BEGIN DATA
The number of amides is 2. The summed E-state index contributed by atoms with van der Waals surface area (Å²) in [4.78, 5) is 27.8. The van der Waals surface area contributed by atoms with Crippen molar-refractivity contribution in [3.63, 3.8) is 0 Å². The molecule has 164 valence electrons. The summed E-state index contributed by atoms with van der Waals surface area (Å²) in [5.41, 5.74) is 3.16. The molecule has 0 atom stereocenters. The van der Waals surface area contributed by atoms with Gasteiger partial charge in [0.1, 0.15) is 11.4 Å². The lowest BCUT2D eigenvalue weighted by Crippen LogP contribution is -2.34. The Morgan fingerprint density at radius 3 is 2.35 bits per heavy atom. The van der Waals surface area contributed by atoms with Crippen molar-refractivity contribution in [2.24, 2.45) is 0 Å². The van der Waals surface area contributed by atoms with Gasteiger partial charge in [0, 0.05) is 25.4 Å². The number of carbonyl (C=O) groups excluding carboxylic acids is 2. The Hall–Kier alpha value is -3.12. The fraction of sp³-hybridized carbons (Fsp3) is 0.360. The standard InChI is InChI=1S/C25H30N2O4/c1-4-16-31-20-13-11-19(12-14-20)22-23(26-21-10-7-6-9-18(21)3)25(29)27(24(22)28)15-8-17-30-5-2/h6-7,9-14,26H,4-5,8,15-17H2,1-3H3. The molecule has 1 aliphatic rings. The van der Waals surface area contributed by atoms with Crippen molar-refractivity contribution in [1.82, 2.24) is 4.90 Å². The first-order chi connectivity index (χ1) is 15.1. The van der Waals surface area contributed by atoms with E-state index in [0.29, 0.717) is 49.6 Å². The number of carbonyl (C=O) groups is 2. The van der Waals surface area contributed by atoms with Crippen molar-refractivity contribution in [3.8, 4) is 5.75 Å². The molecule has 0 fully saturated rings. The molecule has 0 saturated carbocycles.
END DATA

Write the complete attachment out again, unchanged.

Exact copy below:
The number of amides is 2. The summed E-state index contributed by atoms with van der Waals surface area (Å²) in [4.78, 5) is 27.8. The van der Waals surface area contributed by atoms with Crippen molar-refractivity contribution in [3.63, 3.8) is 0 Å². The molecule has 164 valence electrons. The summed E-state index contributed by atoms with van der Waals surface area (Å²) in [5.41, 5.74) is 3.16. The molecule has 0 atom stereocenters. The van der Waals surface area contributed by atoms with Gasteiger partial charge in [0.1, 0.15) is 11.4 Å². The lowest BCUT2D eigenvalue weighted by Crippen LogP contribution is -2.34. The Morgan fingerprint density at radius 3 is 2.35 bits per heavy atom. The van der Waals surface area contributed by atoms with Crippen molar-refractivity contribution in [2.24, 2.45) is 0 Å². The van der Waals surface area contributed by atoms with Gasteiger partial charge in [0, 0.05) is 25.4 Å². The number of carbonyl (C=O) groups excluding carboxylic acids is 2. The Hall–Kier alpha value is -3.12. The fraction of sp³-hybridized carbons (Fsp3) is 0.360. The standard InChI is InChI=1S/C25H30N2O4/c1-4-16-31-20-13-11-19(12-14-20)22-23(26-21-10-7-6-9-18(21)3)25(29)27(24(22)28)15-8-17-30-5-2/h6-7,9-14,26H,4-5,8,15-17H2,1-3H3. The molecule has 1 aliphatic rings. The van der Waals surface area contributed by atoms with Crippen molar-refractivity contribution in [1.82, 2.24) is 4.90 Å². The first-order chi connectivity index (χ1) is 15.1. The van der Waals surface area contributed by atoms with E-state index in [0.29, 0.717) is 49.6 Å². The number of carbonyl (C=O) groups is 2. The van der Waals surface area contributed by atoms with Crippen molar-refractivity contribution in [3.8, 4) is 5.75 Å². The molecule has 0 fully saturated rings. The molecule has 0 saturated carbocycles.